In some states only MDs and DOs can be licensed for the practice of acupuncture, usually after completing at least 200 hours of training (although many physicians have attended courses three times as long) 6.  These physicians then become members of the American Academy of Medical Acupuncture15.  Thirty-six US states, however, allow non-physicians with an amount of training deemed to be appropriate to be certified6.  This usually involves completing a two-year course in an approved program and then passing a National Certification Commission for Acupuncture and Oriental Medicine exam6.

            Many insurance companies will only pay for acupuncture services performed by MD and DO practitioners and Medicare does not pay for acupuncture at all6.  Eisenberg’s 1997 study found that no private insurance plans provided full coverage of acupuncture while insurers provided partial coverage in 40.7% of cases and no coverage in the remaining 59.3%14.  Six states now do require private insurers to pay for acupuncture, at least in part11. 

            Without insurance, at a cost of $35-80 per one-hour session, acupuncture can get quite costly, especially considering that most uncomplicated conditions will require one or two treatments a week for six to eight weeks6.  However, the number of treatments needed and the specific acupuncture points used vary considerably for each person18.  Older patients, those with more extensive illness or injury, and those who have been sicker longer will usually require a prolonged treatment course but should get a sense within several weeks as to whether the therapy is likely to work for them6.  A minority of individuals (although a larger percentage than previously believed) will not respond to acupuncture at all18.

 

Closely related to acupuncture in many ways is the field of Chinese Medicine which dates back over 5,000 years emphasizing wellness and disease prevention, the interaction between patient and healer, and the concepts of holistic medicine which through physical, emotional, and psychological healing attempt to maintain or restore overall health rather than cure or ameliorate a particular symptom or disease6.  The group of philosophies embodied by this practice are, more accurately, referred to as “Oriental Medicine” with roots in China, Japan, Korea, and other parts of Southeast Asia6.  Traditional Chinese Medicine is, however, the largest branch, especially in the US.  Built on five pillars of practice which parallel the Chinese theory of the five elements of nature (earth, fire, water, metal, and wood), this 2,300 year-old tradition works to bring balance to the body through acupuncture; massage; herbal preparations; diet and nutrition; and lifestyle changes such as exercise (martial arts), stress reduction and relaxation, mind-body medicine, and meditation6.  Other types of Chinese or Oriental Medicine bring in many eclectic techniques from a variety of different schools of thought6.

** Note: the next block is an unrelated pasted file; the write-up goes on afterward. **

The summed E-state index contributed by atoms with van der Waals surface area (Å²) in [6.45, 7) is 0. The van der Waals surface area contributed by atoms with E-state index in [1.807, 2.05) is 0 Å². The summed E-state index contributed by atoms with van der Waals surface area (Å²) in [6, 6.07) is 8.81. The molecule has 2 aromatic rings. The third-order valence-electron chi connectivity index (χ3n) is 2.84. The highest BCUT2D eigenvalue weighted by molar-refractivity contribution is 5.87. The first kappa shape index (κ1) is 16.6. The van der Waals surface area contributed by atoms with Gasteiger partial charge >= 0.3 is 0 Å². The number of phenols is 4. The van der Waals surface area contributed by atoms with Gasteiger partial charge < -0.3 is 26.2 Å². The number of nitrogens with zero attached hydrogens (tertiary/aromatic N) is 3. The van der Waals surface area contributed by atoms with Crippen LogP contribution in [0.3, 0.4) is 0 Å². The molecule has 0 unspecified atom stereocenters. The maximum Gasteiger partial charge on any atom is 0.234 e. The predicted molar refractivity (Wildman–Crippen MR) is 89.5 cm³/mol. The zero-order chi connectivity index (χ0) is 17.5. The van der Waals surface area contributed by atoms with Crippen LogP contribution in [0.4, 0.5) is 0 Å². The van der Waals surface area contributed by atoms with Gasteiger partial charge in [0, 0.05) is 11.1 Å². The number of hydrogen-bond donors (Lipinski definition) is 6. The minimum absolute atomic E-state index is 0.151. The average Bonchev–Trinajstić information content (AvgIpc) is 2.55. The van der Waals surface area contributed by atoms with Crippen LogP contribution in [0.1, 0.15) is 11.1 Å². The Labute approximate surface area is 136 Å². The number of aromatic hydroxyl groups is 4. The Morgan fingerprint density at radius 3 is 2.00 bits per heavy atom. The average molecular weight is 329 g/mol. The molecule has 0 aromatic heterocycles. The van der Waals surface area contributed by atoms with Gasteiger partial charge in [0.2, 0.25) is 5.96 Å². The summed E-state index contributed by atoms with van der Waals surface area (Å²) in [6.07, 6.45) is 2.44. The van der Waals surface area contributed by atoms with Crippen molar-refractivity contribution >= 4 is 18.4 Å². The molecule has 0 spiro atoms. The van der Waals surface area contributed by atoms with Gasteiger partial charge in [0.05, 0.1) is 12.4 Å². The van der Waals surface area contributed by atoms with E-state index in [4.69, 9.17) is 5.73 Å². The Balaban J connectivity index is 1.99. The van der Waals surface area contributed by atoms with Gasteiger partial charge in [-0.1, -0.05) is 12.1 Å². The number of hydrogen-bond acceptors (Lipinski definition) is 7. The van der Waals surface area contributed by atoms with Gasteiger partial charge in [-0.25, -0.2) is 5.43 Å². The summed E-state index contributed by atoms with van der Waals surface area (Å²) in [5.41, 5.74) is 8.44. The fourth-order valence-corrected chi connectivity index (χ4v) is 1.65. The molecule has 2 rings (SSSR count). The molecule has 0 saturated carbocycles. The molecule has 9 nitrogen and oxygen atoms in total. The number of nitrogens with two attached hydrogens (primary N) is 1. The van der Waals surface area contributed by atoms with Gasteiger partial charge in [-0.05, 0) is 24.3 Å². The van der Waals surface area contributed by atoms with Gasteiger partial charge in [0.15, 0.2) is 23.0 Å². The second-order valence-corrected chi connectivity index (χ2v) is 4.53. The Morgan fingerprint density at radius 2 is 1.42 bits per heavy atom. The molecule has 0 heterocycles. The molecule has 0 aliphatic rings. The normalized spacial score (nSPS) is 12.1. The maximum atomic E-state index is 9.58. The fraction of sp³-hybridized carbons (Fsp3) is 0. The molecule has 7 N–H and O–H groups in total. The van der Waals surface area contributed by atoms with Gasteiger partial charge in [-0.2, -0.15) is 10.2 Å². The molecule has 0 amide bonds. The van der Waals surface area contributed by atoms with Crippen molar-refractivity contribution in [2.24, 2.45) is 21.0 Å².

Chinese Medicine has been used for the treatment of low back pain, muscle pain and cramps, osteoarthritis, tooth pain, facial pain, fibromyalgia, headaches, asthma, chronic fatigue syndrome, chronic bronchitis, emphysema, Crohn’s disease and ulcerative colitis, nausea and vomiting associated with surgery, pregnancy, or chemotherapy, withdrawal symptoms experienced in recovering from addictions, and paralysis (from strokes, head and spinal cord injuries, multiple sclerosis, and Bell’s palsy)6.  However, many of the theories and claims are very difficult, if not impossible, to substantiate scientifically, although it is hoped that the recent increase in research in the field will bring somewhat more definitive results6.  For those trying to decide whether or not to seek the services of an Oriental Medicine practitioner, it is important to keep in mind that the real dangers of these forms of treatment lie in the medications and not the techniques6.  There are numerous case reports in the literature of Chinese patent remedies that have been adulterated with heavy metals, steroids, and prescription medications, and the herbal preparations, some of which have significant toxicities, must be mixed professionally and appropriately in order to assure that they are safe6,15.

            Appropriate training can be obtained at one of 35 US schools with 3- or 4-year graduate programs which confer the degree of Doctor of Oriental Medicine (OMD)6.  These non-physician graduates can obtain licensure in 25 US states11, although the requirements for licensure and registration vary widely6.  In general, it is easier to find qualified Oriental Medicine practitioners on the West Coast with California, Colorado, Florida, New Mexico, New York, Oregon, and Washington boasting the largest numbers of these healers6.

            The cost of services frequently depends on the extent of the practitioner’s training, with MDs who have additional training in Oriental Medicine typically charging the most6.  In general, the price of an initial visit ranges from $60 to $110 and follow-up visits cost between $30 and $806.  The herbal medications, which are a necessary part of many treatment plans typically run another $25 to 50 per month6.  Currently, few insurance plans pay for Oriental Medicine services, although visits to an MD who also practices Oriental Medicine are more likely to be reimbursed6.